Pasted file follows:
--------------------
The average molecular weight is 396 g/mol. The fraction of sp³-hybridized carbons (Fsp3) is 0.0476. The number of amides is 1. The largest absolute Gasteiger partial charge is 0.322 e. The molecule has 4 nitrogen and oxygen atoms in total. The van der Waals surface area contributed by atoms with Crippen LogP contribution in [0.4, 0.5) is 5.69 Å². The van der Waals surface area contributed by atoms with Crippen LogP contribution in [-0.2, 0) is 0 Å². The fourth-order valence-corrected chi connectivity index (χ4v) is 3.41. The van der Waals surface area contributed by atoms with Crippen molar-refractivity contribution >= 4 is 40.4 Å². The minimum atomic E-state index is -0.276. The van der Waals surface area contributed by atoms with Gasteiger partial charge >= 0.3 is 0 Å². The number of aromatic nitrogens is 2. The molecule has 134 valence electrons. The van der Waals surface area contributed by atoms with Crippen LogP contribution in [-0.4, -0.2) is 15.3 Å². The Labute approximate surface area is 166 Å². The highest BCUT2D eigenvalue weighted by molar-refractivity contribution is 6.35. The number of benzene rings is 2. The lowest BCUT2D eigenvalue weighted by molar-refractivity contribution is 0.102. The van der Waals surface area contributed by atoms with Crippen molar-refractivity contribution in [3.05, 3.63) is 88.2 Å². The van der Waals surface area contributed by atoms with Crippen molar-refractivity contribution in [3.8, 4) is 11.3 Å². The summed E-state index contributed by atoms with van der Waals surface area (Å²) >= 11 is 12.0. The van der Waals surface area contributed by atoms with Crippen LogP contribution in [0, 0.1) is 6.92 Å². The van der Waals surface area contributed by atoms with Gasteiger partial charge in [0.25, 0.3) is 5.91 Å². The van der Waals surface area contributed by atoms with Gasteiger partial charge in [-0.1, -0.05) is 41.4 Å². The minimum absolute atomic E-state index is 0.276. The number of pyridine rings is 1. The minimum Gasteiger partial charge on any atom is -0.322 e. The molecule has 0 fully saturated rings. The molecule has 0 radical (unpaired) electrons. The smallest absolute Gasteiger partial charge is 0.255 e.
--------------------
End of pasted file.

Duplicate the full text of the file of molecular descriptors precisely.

The average molecular weight is 396 g/mol. The fraction of sp³-hybridized carbons (Fsp3) is 0.0476. The number of amides is 1. The largest absolute Gasteiger partial charge is 0.322 e. The molecule has 4 nitrogen and oxygen atoms in total. The van der Waals surface area contributed by atoms with Crippen LogP contribution in [0.4, 0.5) is 5.69 Å². The van der Waals surface area contributed by atoms with Crippen LogP contribution in [-0.2, 0) is 0 Å². The fourth-order valence-corrected chi connectivity index (χ4v) is 3.41. The van der Waals surface area contributed by atoms with Crippen molar-refractivity contribution >= 4 is 40.4 Å². The minimum atomic E-state index is -0.276. The van der Waals surface area contributed by atoms with Gasteiger partial charge >= 0.3 is 0 Å². The number of aromatic nitrogens is 2. The molecule has 134 valence electrons. The van der Waals surface area contributed by atoms with Crippen LogP contribution in [-0.4, -0.2) is 15.3 Å². The Labute approximate surface area is 166 Å². The highest BCUT2D eigenvalue weighted by molar-refractivity contribution is 6.35. The number of benzene rings is 2. The lowest BCUT2D eigenvalue weighted by molar-refractivity contribution is 0.102. The van der Waals surface area contributed by atoms with Crippen molar-refractivity contribution in [3.05, 3.63) is 88.2 Å². The van der Waals surface area contributed by atoms with Crippen molar-refractivity contribution in [3.8, 4) is 11.3 Å². The summed E-state index contributed by atoms with van der Waals surface area (Å²) >= 11 is 12.0. The van der Waals surface area contributed by atoms with Crippen LogP contribution in [0, 0.1) is 6.92 Å². The van der Waals surface area contributed by atoms with Gasteiger partial charge in [0.25, 0.3) is 5.91 Å². The van der Waals surface area contributed by atoms with Gasteiger partial charge in [-0.1, -0.05) is 41.4 Å². The minimum absolute atomic E-state index is 0.276. The number of pyridine rings is 1. The minimum Gasteiger partial charge on any atom is -0.322 e. The molecule has 0 fully saturated rings. The molecule has 0 radical (unpaired) electrons. The smallest absolute Gasteiger partial charge is 0.255 e.